US5419143A (en) 1992-12-22 1995-05-30 International Cryogenics, Inc. Cryogenic apparatus for sample protection in a dewar
US5582218A (en) 1994-05-27 1996-12-10 Jeffrey P. Beale Dispensing system for refueling transport containers with cryogenic liquids
US5790422A (en) 1995-03-20 1998-08-04 Figgie International Inc. Method and apparatus for determining the quantity of a liquid in a container independent of its spatial orientation

Cited By (28)

* Cited by examiner, † Cited by third party
Publication number Priority date Publication date Assignee Title
US9328727B2 (en) 2003-12-08 2016-05-03 Pentair Water Pool And Spa, Inc. Pump controller system and method
US10241524B2 (en) 2003-12-08 2019-03-26 Pentair Water Pool And Spa, Inc. Pump controller system and method
US9399992B2 (en) 2003-12-08 2016-07-26 Pentair Water Pool And Spa, Inc. Pump controller system and method
US10409299B2 (en) 2003-12-08 2019-09-10 Pentair Water Pool And Spa, Inc. Pump controller system and method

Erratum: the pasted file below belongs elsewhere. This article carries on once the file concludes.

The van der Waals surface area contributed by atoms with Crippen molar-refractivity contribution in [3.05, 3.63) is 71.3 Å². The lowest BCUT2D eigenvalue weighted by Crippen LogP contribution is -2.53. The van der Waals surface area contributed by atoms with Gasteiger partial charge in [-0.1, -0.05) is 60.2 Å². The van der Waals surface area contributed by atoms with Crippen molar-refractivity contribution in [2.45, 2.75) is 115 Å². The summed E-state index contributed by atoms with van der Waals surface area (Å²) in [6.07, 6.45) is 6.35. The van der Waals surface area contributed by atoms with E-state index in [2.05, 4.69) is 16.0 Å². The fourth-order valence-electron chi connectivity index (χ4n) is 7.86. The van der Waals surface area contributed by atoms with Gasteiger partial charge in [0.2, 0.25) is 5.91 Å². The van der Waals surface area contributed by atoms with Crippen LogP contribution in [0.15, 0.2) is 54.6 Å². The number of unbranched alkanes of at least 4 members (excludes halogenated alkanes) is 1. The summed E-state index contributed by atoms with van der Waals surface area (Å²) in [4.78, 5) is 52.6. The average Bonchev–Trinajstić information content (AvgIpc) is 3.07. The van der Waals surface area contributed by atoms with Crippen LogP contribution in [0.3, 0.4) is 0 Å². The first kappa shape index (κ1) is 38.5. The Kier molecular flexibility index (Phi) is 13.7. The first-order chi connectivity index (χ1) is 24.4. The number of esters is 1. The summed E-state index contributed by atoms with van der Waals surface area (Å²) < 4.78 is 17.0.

US10289129B2 (en) 2003-12-08 2019-05-14 Pentair Water Pool And Spa, Inc. Pump controller system and method
US10416690B2 (en) 2003-12-08 2019-09-17 Pentair Water Pool And Spa, Inc. Pump controller system and method
US10240606B2 (en) 2004-08-26 2019-03-26 Pentair Water Pool And Spa, Inc. Pumping system with two way communication
US10240604B2 (en) 2004-08-26 2019-03-26 Pentair Water Pool And Spa, Inc. Pumping system with housing and user interface
US10415569B2 (en) 2004-08-26 2019-09-17 Pentair Water Pool And Spa, Inc. Flow control
US9404500B2 (en) 2004-08-26 2016-08-02 Pentair Water Pool And Spa, Inc. Control algorithm of variable speed pumping system
US9551344B2 (en) 2004-08-26 2017-01-24 Pentair Water Pool And Spa, Inc. Anti-entrapment and anti-dead head function
US9605680B2 (en) 2004-08-26 2017-03-28 Pentair Water Pool And Spa, Inc. Control algorithm of variable speed pumping system